Middle America (United States)
Middle America is an American colloquialism for a cultural mindset or region of the United States that, geographically, comprises the bulk of rural and suburban America. Middle American is contrasted to the more metropolitan areas and, particularly, those of the East and West Coasts. The two mindsets reflect different values that portray a dichotomy in American culture. In regard to geographical usage, the term is not literal because one may hold "Middle American values" while not residing there, and vice versa.
As a cultural and geographical label
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Geographically, the label Middle America refers to the territory between the East Coast of the United States (particularly the northeast) and the West Coast. The term has been used in some cases to refer to the inland portions of coastal states, especially if they are rural. Much of the California Central Valley and inland Pennsylvania are typically considered to be Middle American. Alternately, the term is used to describe the central United States.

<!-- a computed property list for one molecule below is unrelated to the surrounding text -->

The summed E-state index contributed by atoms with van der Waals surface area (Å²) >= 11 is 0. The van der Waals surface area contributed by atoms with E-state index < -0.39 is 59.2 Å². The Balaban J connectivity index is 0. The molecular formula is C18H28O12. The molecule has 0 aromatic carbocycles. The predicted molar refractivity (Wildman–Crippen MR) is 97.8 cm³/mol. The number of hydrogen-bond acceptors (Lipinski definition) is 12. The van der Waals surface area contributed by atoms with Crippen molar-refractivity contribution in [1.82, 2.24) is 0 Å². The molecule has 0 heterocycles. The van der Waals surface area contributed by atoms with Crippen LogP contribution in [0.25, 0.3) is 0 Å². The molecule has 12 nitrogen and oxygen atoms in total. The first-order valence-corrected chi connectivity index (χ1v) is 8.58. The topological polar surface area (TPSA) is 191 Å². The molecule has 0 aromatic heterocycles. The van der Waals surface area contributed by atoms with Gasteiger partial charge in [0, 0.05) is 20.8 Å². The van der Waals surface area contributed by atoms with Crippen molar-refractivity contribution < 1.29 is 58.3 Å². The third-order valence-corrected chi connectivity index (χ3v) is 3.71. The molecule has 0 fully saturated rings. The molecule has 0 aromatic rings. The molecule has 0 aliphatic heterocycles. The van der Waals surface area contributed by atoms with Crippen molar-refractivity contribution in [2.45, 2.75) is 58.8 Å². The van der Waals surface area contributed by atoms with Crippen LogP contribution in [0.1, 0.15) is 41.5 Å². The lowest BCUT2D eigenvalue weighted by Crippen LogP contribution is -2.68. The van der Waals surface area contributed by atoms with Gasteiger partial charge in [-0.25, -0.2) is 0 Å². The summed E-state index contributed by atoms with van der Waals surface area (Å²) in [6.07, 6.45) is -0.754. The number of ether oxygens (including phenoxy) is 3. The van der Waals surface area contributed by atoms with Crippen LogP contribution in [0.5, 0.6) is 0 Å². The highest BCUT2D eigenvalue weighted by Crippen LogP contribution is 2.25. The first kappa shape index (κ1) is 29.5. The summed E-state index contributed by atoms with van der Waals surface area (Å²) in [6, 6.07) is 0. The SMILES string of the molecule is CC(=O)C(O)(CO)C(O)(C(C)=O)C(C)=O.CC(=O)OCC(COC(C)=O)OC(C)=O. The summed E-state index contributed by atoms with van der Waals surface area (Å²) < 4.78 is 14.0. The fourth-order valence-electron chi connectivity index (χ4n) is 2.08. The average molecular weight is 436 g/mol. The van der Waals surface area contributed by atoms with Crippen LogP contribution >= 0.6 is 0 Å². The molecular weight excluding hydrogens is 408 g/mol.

Middle America is generally used more as a cultural than geographical label, suggesting a small town or suburb where most people are middle class, Protestant, and white. It is often caricatured in the same way as the American 1950s decade. The idea of Middle America may exclude locations such as Chicago (the third largest city in the United States and one of the world's ten alpha cities) and the very wealthy Aspen, Colorado. However, the coastal regions of the southern United States are often implicitly included.
The economy of "Middle America" is traditionally agricultural, though most "Middle Americans" now live in suburban locales. Compared to coastal America, home prices tend to be low and economic disparities are less pronounced. Housing prices tend to be significantly less volatile than those on the coasts, and houses tend to appreciate in value more slowly.
The phrase Middle American values is a political cliché; like family values, it refers to more traditional or conservative politics, although larger cities such as Minneapolis, Minnesota and major university towns such as Madison, Wisconsin, Columbia, Missouri and Lawrence, Kansas provide exceptions.
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